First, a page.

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Safetray-logo 20120708.jpg
InventorAlison Grieve
ManufacturerSafetray Products Ltd
WebsiteOfficial website

Safetray is a brand name for a retractable finger receiver incorporated into the underside of a round wait staff tray to assist in handling the tray when carrying food and drinks for service in the hospitality industry. The handclip design provides leverage, helping to prevent toppling. The Safetray, invented in 2009, is now sold worldwide by Edinburgh-based Safetray Products Ltd.


Waiter using only friction to retain a waitperson service tray in Vienna, Austria

Wait staff trays are typically large circular disks used to serve drinks and/or food to people in restaurants, bars, and other hospitality industry businesses.[1] The waiter or waitress carries the tray with the open palm of one hand placed underneath, in about the center of the tray, relying on dry friction between the hand and the smooth metal or plastic undersurface of the tray to retain control of the tray.[1] Occasionally, the tray may slide from the waitperson's hand, and the contents crash to the floor.[1] In a May 2012 survey of food industry servers, those responding revealed nearly 25 percent of staff that work or have worked in the hospitality industry have suffered an injury as a result of a toppled serving tray.[2] Of those people questioned, 23 percent had burned or cut themselves while trying to serve drinks or food from a serving tray.[2]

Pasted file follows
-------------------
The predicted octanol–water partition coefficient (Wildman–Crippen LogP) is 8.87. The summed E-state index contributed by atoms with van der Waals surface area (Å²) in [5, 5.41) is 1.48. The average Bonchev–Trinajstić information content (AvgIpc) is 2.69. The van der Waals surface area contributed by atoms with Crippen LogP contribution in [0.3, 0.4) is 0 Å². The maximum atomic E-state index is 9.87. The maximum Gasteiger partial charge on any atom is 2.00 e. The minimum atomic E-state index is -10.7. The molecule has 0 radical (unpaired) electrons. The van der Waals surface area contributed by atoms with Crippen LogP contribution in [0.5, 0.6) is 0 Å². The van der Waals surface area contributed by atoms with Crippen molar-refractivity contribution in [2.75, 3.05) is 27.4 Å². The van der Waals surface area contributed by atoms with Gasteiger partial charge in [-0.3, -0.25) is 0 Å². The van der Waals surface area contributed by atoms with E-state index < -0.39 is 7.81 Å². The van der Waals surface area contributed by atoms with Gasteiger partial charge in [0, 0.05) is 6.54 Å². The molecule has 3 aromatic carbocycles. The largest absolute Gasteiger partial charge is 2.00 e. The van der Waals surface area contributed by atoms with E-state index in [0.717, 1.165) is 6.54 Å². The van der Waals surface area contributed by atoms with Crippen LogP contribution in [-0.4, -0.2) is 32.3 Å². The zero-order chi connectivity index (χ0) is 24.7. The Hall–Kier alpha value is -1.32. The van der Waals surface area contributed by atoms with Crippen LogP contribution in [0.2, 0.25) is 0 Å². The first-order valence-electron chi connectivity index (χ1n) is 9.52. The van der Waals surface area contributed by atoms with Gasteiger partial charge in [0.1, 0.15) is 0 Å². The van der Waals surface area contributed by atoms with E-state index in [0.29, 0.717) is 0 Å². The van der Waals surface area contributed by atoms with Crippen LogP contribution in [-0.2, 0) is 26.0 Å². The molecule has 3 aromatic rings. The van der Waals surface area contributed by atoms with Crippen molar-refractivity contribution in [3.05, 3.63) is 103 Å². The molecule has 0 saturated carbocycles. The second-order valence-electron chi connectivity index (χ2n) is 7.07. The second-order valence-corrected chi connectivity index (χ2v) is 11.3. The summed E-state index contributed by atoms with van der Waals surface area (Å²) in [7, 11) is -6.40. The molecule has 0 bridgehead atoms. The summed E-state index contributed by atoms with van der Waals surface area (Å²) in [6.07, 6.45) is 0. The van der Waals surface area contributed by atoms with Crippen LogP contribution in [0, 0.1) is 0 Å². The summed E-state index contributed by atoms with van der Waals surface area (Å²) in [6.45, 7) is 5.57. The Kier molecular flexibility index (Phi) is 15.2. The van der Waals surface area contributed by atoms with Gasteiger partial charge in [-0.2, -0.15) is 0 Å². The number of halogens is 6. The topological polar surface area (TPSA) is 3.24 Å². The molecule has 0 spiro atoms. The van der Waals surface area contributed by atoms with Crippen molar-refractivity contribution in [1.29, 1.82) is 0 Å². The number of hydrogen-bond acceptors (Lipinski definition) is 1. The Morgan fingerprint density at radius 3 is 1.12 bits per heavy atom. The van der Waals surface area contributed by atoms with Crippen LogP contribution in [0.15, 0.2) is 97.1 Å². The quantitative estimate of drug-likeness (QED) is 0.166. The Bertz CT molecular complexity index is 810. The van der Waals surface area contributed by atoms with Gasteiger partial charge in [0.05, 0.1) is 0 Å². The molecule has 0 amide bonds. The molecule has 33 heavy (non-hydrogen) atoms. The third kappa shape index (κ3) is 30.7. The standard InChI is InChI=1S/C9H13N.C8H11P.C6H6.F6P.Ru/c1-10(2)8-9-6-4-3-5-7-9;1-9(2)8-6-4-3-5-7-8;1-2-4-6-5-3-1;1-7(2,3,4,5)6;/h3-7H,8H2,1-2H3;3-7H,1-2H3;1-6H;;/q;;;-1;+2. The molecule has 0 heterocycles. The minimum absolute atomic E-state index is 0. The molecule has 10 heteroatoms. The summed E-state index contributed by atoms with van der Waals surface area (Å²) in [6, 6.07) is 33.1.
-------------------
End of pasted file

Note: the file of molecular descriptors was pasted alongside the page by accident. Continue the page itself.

Different devices have been developed in an effort to assist waitstaff in stabilising the service trays. Inventors have tried techniques such as attaching finger knobs/hubs (1998)[3] and removable hand posts (2010)[4] that protrude from the underside of the tray. They also tried the use of finger insertion holes in the tray to stabilize the tray.[5][6] To restrain the hand to the underside of the tray, inventors have looked into devices such as a hand panel allowing insertion of two fingers of a hand (1985),[7] a separately-fingered digit forward-retention device (1999),[8] and a stretchable strap that forms a loop into which the user's fingers are inserted (2003).[9]